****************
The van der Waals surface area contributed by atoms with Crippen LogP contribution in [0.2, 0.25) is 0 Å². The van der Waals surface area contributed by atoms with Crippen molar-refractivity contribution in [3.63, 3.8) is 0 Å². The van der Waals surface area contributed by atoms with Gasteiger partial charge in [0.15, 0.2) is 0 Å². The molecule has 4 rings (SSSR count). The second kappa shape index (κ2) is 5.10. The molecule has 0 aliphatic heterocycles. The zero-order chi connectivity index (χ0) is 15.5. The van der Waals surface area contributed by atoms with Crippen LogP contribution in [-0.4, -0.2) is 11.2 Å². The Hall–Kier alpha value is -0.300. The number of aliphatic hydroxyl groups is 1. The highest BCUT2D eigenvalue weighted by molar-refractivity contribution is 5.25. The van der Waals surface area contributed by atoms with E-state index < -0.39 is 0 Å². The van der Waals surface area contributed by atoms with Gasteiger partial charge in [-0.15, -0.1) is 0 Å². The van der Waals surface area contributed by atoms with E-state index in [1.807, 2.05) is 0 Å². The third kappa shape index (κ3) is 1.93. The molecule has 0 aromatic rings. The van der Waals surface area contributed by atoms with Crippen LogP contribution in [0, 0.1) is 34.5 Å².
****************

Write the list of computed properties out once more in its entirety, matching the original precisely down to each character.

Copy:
The van der Waals surface area contributed by atoms with Crippen LogP contribution in [0.2, 0.25) is 0 Å². The van der Waals surface area contributed by atoms with Crippen molar-refractivity contribution in [3.63, 3.8) is 0 Å². The van der Waals surface area contributed by atoms with Gasteiger partial charge in [0.15, 0.2) is 0 Å². The molecule has 4 rings (SSSR count). The second kappa shape index (κ2) is 5.10. The molecule has 0 aliphatic heterocycles. The zero-order chi connectivity index (χ0) is 15.5. The van der Waals surface area contributed by atoms with Crippen LogP contribution in [-0.4, -0.2) is 11.2 Å². The Hall–Kier alpha value is -0.300. The number of aliphatic hydroxyl groups is 1. The highest BCUT2D eigenvalue weighted by molar-refractivity contribution is 5.25. The van der Waals surface area contributed by atoms with E-state index < -0.39 is 0 Å². The van der Waals surface area contributed by atoms with Gasteiger partial charge in [-0.15, -0.1) is 0 Å². The van der Waals surface area contributed by atoms with E-state index in [1.807, 2.05) is 0 Å². The third kappa shape index (κ3) is 1.93. The molecule has 0 aromatic rings. The van der Waals surface area contributed by atoms with Crippen LogP contribution in [0, 0.1) is 34.5 Å².